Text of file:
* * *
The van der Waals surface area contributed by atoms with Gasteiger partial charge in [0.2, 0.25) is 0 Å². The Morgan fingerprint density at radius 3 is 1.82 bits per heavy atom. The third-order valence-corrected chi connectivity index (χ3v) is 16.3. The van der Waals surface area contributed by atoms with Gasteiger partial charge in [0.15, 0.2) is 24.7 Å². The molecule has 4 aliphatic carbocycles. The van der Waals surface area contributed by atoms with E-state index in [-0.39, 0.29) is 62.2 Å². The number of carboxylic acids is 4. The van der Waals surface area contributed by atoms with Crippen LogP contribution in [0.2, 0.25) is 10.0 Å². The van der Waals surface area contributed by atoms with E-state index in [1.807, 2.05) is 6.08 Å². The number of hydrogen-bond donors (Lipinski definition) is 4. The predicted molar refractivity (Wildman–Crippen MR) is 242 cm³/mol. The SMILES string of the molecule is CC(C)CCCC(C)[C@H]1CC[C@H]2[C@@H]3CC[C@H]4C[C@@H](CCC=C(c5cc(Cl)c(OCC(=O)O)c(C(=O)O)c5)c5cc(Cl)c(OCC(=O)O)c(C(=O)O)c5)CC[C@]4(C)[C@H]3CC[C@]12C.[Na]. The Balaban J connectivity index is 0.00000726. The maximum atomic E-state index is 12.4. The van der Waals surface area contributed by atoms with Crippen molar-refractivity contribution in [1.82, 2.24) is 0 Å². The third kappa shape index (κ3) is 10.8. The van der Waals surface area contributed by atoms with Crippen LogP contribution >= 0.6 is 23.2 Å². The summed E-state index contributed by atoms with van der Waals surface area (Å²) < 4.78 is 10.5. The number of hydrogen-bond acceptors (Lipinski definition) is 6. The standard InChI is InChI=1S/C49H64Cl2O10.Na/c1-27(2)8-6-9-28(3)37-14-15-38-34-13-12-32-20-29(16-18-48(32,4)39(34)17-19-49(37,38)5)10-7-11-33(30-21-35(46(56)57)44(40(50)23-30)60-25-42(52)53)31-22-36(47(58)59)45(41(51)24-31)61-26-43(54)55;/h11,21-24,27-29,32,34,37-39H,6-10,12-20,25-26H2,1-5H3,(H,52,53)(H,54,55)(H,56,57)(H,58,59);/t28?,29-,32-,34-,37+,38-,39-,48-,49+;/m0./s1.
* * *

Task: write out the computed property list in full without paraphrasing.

The van der Waals surface area contributed by atoms with Gasteiger partial charge in [0.2, 0.25) is 0 Å². The Morgan fingerprint density at radius 3 is 1.82 bits per heavy atom. The third-order valence-corrected chi connectivity index (χ3v) is 16.3. The van der Waals surface area contributed by atoms with Gasteiger partial charge in [0.15, 0.2) is 24.7 Å². The molecule has 4 aliphatic carbocycles. The van der Waals surface area contributed by atoms with E-state index in [-0.39, 0.29) is 62.2 Å². The number of carboxylic acids is 4. The van der Waals surface area contributed by atoms with Crippen LogP contribution in [0.2, 0.25) is 10.0 Å². The van der Waals surface area contributed by atoms with E-state index in [1.807, 2.05) is 6.08 Å². The number of hydrogen-bond donors (Lipinski definition) is 4. The predicted molar refractivity (Wildman–Crippen MR) is 242 cm³/mol. The SMILES string of the molecule is CC(C)CCCC(C)[C@H]1CC[C@H]2[C@@H]3CC[C@H]4C[C@@H](CCC=C(c5cc(Cl)c(OCC(=O)O)c(C(=O)O)c5)c5cc(Cl)c(OCC(=O)O)c(C(=O)O)c5)CC[C@]4(C)[C@H]3CC[C@]12C.[Na]. The Balaban J connectivity index is 0.00000726. The maximum atomic E-state index is 12.4. The van der Waals surface area contributed by atoms with Crippen molar-refractivity contribution in [1.82, 2.24) is 0 Å². The third kappa shape index (κ3) is 10.8. The van der Waals surface area contributed by atoms with Crippen LogP contribution >= 0.6 is 23.2 Å². The summed E-state index contributed by atoms with van der Waals surface area (Å²) < 4.78 is 10.5. The number of hydrogen-bond acceptors (Lipinski definition) is 6. The standard InChI is InChI=1S/C49H64Cl2O10.Na/c1-27(2)8-6-9-28(3)37-14-15-38-34-13-12-32-20-29(16-18-48(32,4)39(34)17-19-49(37,38)5)10-7-11-33(30-21-35(46(56)57)44(40(50)23-30)60-25-42(52)53)31-22-36(47(58)59)45(41(51)24-31)61-26-43(54)55;/h11,21-24,27-29,32,34,37-39H,6-10,12-20,25-26H2,1-5H3,(H,52,53)(H,54,55)(H,56,57)(H,58,59);/t28?,29-,32-,34-,37+,38-,39-,48-,49+;/m0./s1.